by Yoshida Hiroshi
Yoshida Hiroshi (Japanese, 1876–1950), Suiren Marsh at Hakkōdasan, 1929, color woodblock print. Clark Art Institute, Gift of the Rodbell Family Collection, 2014.16.33
The SŌSAKU-HANGA Movement
In many ways, sōsaku-hanga was conceived in opposition to ukiyo-e and shin-hanga. Inspired by native folk-art traditions as well as the Western notion of the artist as a solitary creative, sōsaku-hanga artists emphasized that their art was the result of the labor of a single artist rather than that of a collaborative team of artisans.
Traditional Japanese woodblock printing involved contributions from several individuals: a designer, a carver, a printer, and a publisher. Although only a single artist, usually the designer, took credit for a print, in both the ukiyo-e and shin-hanga movement works were a collaborative effort, with designers often having little control over how a woodblock was carved or printed.
As such, many sōsaku-hanga artists adopted the concept of jiga jikoki jizuri (self-drawn, self-carved, self-printed). Experimentation was an essential tenet of the movement, its artists testing new materials, techniques, and methods of depicting the world around them.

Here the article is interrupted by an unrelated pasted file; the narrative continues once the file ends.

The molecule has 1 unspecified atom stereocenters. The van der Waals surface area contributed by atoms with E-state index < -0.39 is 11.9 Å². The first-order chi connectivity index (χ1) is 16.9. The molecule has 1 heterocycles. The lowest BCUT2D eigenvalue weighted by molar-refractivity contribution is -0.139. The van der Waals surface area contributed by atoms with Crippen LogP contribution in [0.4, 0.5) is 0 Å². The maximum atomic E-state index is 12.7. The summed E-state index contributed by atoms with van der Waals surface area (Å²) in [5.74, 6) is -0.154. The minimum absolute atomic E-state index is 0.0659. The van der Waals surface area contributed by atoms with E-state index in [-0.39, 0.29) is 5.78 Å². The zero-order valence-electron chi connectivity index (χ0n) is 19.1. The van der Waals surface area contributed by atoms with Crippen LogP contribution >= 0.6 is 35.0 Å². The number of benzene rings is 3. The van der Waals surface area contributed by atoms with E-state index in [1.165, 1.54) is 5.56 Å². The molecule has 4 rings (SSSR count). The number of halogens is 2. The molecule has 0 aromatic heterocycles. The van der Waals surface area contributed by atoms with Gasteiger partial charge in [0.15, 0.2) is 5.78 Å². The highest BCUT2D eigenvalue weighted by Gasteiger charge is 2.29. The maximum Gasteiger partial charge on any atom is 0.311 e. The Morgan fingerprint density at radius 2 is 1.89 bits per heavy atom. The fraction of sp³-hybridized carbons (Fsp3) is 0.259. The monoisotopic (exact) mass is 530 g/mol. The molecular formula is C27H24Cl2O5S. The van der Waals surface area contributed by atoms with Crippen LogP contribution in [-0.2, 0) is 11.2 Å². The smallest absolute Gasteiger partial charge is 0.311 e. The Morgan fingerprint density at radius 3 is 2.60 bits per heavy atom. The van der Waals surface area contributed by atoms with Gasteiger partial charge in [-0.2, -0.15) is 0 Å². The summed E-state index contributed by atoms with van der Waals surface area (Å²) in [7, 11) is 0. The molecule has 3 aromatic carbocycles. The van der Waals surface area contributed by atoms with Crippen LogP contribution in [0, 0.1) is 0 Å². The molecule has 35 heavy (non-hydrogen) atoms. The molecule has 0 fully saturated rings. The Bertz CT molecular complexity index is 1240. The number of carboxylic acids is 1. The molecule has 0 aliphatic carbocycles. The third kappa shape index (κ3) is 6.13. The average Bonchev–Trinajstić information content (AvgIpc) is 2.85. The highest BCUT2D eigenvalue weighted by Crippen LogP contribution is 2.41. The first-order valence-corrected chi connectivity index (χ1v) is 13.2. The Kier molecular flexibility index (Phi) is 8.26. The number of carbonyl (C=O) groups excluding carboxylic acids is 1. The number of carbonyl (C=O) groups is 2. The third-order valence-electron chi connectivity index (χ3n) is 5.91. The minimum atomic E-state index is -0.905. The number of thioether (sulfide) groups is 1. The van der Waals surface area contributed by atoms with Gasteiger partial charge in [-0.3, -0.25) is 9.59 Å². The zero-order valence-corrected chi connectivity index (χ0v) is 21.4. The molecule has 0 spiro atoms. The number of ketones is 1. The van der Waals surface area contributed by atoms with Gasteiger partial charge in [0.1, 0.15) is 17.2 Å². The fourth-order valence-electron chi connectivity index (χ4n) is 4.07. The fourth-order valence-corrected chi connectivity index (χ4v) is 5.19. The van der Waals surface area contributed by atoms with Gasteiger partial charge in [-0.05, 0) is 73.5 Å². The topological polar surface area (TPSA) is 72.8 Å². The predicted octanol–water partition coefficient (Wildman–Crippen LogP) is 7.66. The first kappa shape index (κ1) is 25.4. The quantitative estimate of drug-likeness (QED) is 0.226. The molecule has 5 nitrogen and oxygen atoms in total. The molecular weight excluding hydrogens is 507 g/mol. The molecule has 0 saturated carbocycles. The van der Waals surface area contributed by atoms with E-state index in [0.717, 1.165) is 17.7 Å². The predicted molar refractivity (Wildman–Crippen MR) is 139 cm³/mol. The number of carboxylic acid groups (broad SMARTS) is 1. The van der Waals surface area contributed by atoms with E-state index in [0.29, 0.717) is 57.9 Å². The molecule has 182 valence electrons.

A key member and proponent of the sōsaku-hanga movement, Saitō Kiyoshi championed individualism within a printmaking culture that had prioritized collaboration for generations.
Saitō Kiyoshi (1907-1997)
A key member and proponent of the sōsaku-hanga movement, Saitō Kiyoshi championed individualism within a printmaking culture that had prioritized collaboration for generations. First working as a commercial sign painter, Kiyoshi moved from his rural home of Hokkaido to Tokyo in 1932.
As a self-taught woodblock artist, he first exhibited in the late 1930s to moderate success, although the war severely slowed down his production. It wasn’t until 1951 that Kiyoshi found fame on an international stage, winning a prize at the first Sao Paolo Biennial.
Gion in Kyoto B, 1959
by Saitō Kiyoshi
Moments of solitude were rare in Gion, Kyoto’s famous entertainment district. Geisha, revelry seekers, and tourists flooded its streets each night, frequenting its many restaurants, teahouses, and theaters. In Gion in Kyoto (B) (1959), Saitō employs bold, solid blocks of color to depict the wooden facade of a typical shop and incorporates the grain of the woodblock to lend texture to the cobbled street below.
Saitō Kiyoshi (Japanese, 1907 – 1997), Gion in Kyoto B, 1959, color woodblock print.
Clark Art Institute, Gift of the Rodbell Family Collection, 2014.16.55
Saitō Kiyoshi spent the remainder of his career creating work for an international audience, designing and printing the first woodcut ever to be featured as a cover of TIME magazine in 1967.
Portrait of Eisaku-Sato,
Prime Minister of Japan
featured on the cover of TIME
by Saitō Kiyoshi
Saitō Kiyoshi (Japanese, 1907 – 1997), Maiko, Kyoto, 1961, color woodblock print.
Clark Art Institute, Gift of the Rodbell Family Collection, 2014.16.56
Hashimoto Okiie (1899-1993)
Working primarily as a middle-school teacher for more than thirty years, Hashimoto Okiie described himself simply as a “Sunday printmaker” until retirement allowed him to focus more intensively on his artistic practice.